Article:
A Chapter 13 bankruptcy involves a reorganization of your existing debt and a Chapter 7 bankruptcy is a liquidation of assets. In order to be eligible for a Chapter 7 filing, you must be below the median income level for your family size or pass the “Means Test” in another way. The Means Test involves taking your last six months’ worth of household income, getting a monthly average, and then multiplying it by 12. If the result is above the median income after that calculation, the next step in the Means Test is to take the number back down to the monthly average, and then deduct out all the allowable expenses under the Bankruptcy Code.
Once you deducted out all those expenses, a bankruptcy attorney will look to see if you have any disposable income at the end of the month. If you do not have disposable income, then you would still qualify for Chapter 7 bankruptcy. If it is a positive number and it allows you to pay at least 10% of your unsecured debt over 60 months, then you are not eligible to be a Chapter 7 debtor – you would have to file for Chapter 13.
From the time of filing your case to the ultimate discharge, a Chapter 7 bankruptcy is typically less than four months, while a Chapter 13 bankruptcy plan lasts three to five years where you are making payments on your debt repayment plan.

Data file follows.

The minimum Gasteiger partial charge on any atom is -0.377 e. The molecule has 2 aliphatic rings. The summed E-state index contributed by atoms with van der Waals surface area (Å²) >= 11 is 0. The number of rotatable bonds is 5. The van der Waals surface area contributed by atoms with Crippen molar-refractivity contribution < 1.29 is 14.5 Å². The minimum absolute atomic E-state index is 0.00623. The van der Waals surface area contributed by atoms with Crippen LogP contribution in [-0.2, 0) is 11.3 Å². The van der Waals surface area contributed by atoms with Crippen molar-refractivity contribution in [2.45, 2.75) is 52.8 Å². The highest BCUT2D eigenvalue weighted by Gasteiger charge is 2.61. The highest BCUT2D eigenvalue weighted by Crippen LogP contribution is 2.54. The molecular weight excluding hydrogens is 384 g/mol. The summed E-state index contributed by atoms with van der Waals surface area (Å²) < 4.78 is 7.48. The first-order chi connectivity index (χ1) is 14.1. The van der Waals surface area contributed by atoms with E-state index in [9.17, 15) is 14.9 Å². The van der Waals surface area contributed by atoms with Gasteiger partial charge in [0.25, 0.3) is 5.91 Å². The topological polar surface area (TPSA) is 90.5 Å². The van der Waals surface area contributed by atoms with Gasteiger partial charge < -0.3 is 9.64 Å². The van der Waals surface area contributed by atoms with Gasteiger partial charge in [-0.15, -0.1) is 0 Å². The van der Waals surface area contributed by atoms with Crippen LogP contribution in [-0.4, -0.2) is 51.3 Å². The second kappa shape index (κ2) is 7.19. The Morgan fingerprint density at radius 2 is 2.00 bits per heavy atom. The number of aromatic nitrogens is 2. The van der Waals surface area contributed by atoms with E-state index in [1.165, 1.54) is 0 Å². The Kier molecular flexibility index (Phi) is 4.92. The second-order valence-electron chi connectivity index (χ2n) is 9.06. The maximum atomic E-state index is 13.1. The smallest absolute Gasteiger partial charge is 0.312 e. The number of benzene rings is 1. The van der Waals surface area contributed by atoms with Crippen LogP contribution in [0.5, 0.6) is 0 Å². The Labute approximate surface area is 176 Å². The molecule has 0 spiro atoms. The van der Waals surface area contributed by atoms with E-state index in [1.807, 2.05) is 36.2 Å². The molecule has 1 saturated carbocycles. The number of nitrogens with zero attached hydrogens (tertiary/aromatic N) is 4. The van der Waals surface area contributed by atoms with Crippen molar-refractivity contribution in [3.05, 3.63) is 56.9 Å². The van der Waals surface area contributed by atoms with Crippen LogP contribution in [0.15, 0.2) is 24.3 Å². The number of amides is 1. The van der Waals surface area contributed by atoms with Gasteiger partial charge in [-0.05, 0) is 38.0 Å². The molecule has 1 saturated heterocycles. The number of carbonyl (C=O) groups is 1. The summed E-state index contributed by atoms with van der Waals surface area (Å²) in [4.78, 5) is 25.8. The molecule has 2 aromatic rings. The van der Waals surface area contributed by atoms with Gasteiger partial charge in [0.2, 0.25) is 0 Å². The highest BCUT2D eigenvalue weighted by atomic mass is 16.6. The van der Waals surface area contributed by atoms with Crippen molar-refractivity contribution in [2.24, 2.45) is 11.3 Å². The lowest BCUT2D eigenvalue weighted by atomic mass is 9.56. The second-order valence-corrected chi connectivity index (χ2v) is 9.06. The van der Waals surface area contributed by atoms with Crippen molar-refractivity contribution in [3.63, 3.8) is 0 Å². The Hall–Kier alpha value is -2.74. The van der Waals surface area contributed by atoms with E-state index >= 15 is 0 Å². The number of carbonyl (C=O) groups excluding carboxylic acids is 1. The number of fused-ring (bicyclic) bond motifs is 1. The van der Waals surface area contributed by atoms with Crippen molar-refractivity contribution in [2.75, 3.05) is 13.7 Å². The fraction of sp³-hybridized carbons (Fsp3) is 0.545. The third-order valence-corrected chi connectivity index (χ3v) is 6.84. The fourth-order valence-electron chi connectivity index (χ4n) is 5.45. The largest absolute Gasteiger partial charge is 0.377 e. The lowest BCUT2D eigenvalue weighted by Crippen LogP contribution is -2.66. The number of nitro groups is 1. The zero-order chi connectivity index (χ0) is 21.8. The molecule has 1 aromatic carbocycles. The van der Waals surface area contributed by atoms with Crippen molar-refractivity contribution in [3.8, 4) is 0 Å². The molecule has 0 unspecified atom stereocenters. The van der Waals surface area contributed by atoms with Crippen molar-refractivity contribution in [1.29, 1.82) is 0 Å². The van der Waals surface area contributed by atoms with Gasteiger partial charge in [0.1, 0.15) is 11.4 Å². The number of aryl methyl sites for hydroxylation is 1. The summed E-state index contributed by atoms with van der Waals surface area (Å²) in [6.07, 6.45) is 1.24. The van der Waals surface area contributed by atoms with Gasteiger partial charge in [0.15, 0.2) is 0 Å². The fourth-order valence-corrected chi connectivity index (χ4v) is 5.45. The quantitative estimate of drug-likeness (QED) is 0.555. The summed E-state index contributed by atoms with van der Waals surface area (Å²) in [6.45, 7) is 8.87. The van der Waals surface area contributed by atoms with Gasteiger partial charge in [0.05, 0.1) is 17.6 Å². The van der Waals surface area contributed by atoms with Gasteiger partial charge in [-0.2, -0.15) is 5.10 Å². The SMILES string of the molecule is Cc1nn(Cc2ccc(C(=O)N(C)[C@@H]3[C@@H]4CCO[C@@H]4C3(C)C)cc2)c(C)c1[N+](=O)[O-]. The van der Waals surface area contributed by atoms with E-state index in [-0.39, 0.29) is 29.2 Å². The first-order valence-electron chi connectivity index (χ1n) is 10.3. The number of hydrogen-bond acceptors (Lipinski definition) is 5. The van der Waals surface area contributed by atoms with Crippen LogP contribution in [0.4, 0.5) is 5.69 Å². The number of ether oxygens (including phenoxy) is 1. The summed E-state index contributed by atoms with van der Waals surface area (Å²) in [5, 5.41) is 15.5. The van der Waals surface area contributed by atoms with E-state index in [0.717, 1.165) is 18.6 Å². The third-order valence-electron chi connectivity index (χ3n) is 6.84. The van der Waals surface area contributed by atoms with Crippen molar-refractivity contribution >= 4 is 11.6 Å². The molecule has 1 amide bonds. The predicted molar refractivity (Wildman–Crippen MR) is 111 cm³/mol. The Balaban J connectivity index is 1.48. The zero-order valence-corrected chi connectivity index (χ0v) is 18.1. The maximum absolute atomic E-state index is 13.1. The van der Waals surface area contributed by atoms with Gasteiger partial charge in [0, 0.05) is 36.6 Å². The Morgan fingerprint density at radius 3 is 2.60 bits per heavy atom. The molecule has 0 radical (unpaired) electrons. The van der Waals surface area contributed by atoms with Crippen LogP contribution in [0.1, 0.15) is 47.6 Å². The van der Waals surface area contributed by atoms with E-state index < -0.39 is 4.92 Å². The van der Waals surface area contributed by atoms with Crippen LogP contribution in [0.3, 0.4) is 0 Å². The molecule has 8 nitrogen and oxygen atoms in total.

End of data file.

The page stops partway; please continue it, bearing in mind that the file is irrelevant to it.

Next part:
What is the Role of a Trustee in Both Chapters?
The differences between Chapter 7 and Chapter 13 bankruptcy extend to the role of the trustee. In a Chapter 7 liquidation, there will be a trustee whose role is to look at your assets and see if there are any non-exempt equity in those assets. If there is, then the trustee can liquidate those assets and use those funds to pay your creditors.
A person in Chapter 13 bankruptcy is called a debtor in possession, which means you retain possession of all your assets. The trustee in a Chapter 13 does not have the ability to force a sale of anything. In exchange for not losing any of your property, your goal is to file a plan of reorganization to pay back some of your debt over a period of time.
If you are eligible for a Chapter 7 bankruptcy, then we would look at your assets to make sure we can exempt everything and that you are not in danger of losing any of it.
The Goal of Chapter 7 Versus Chapter 13 Bankruptcy
The goal of bankruptcy, in general, is to promote more people paying back some of their debt. Since changes to the bankruptcy laws in 2005, the bankruptcy law sought to push more people into a Chapter 13 bankruptcy than have them file a Chapter 7 bankruptcy where you wipe everything out and move on. Chapter 13 is for people who have regular, reliable income and can afford to pay back some of the debt they owe.
We know it can be difficult to determine your best path when you are struggling with debt. The experienced team at Gillman, Bruton & Capone can explain your options in further detail and work with you on the best bankruptcy plan for your unique situation. Call us for a free case review.